News Feature | November 30, 2015

GE Healthcare Inks Breast Imaging Device Distribution Pact With Dilon

By Jof Enriquez,
Follow me on Twitter @jofenriq

GE Healthcare

GE Healthcare announced that it has signed an agreement with Newport News, VA-based medical imaging company Dilon Diagnostics for the latter to distribute GE's Discovery NM750b Molecular Breast Imaging system in unspecified markets worldwide.

GE touts the enhanced capability of the Discovery NM750b Molecular Breast Imaging system to detect small breast lesions – including in patients with dense breast tissue, where lesions are harder to detect. Early detection of lesions has been associated with better clinical outcomes in breast cancer management.

"We are very pleased to associate with GE Healthcare, a world leader in innovation, in the fight against breast cancer," said Robert G. Moussa, DILON Diagnostics chairman and CEO, in a statement. "This relationship will enable us to expand our product portfolio and offer a complete spectrum of BSGI/MBI solutions to better meet the needs of our customers."

"We are excited to make the Discovery NM750b breast imaging system further available and to benefit from DILON's global and solid network of sales representatives," said Nathan Hermony, Nuclear Imaging global business manager for GE Healthcare, in the statement. "GE believes strongly in this advanced technology and the potential for this type of imaging to improve breast cancer diagnosis. DILON Diagnostics resources will bring further the education and acceptance of Molecular Breast Imaging."

The Discovery NM750b Molecular Breast Imaging device utilizes solid-state cadmium zinc telluride (CZT) detectors that can image the breast up close, right up to the chest wall, in standard mammographic views, according to GE. The company claims that CZT detectors have up to three times the imaging sensitivity compared to conventional NaI gamma cameras.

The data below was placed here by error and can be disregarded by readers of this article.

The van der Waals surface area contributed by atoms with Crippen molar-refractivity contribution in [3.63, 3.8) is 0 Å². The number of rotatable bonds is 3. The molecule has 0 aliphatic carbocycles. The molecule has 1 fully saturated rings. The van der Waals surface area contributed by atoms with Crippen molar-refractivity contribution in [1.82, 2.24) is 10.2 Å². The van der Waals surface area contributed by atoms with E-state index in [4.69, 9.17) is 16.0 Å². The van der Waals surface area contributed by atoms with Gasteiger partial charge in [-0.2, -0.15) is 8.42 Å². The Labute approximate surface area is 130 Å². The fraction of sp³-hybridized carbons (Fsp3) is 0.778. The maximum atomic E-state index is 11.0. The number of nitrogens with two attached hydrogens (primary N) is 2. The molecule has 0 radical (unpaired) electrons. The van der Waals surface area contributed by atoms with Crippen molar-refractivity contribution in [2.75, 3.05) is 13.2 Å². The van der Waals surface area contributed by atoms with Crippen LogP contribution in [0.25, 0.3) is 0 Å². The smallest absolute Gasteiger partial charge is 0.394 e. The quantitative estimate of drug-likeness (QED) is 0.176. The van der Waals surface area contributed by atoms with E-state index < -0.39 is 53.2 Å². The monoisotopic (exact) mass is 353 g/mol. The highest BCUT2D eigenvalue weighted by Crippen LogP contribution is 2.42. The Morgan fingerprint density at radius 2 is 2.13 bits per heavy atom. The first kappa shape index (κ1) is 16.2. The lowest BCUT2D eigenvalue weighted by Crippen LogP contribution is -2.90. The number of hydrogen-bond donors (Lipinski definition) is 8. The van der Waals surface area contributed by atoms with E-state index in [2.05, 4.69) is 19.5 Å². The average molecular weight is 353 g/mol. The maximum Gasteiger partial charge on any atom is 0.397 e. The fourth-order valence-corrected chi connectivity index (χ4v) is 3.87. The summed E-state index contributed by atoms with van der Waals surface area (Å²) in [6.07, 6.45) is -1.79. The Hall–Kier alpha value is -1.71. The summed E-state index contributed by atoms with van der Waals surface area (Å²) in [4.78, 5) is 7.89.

Dilon designs, manufactures, and commercializes diagnostic and surgical imaging in close collaboration with the U.S. Department of Energy’s Thomas Jefferson National Accelerator Facility and leading medical universities. The company's flagship product, the Dilon Molecular Imaging System, is a high-resolution, compact camera used in imaging small body parts, such as the breast, thyroid, parathyroid, and bone. It can perform molecular breast imaging (MBI/BSGI) procedures to help clinicians diagnose and manage suspicious and difficult-to-interpret breast cases.

According to a study by the National Institutes of Health (NIH), in patients with suspected breast cancer, MBI has an overall sensitivity of 90 percent, with a sensitivity of 82 percent for lesions less than 10 mm in size. As a newer breast cancer screening modality, MBI appears to have slightly better specificity than mammography, and to have comparable sensitivity to breast magnetic resonance imaging (MRI), according to NIH.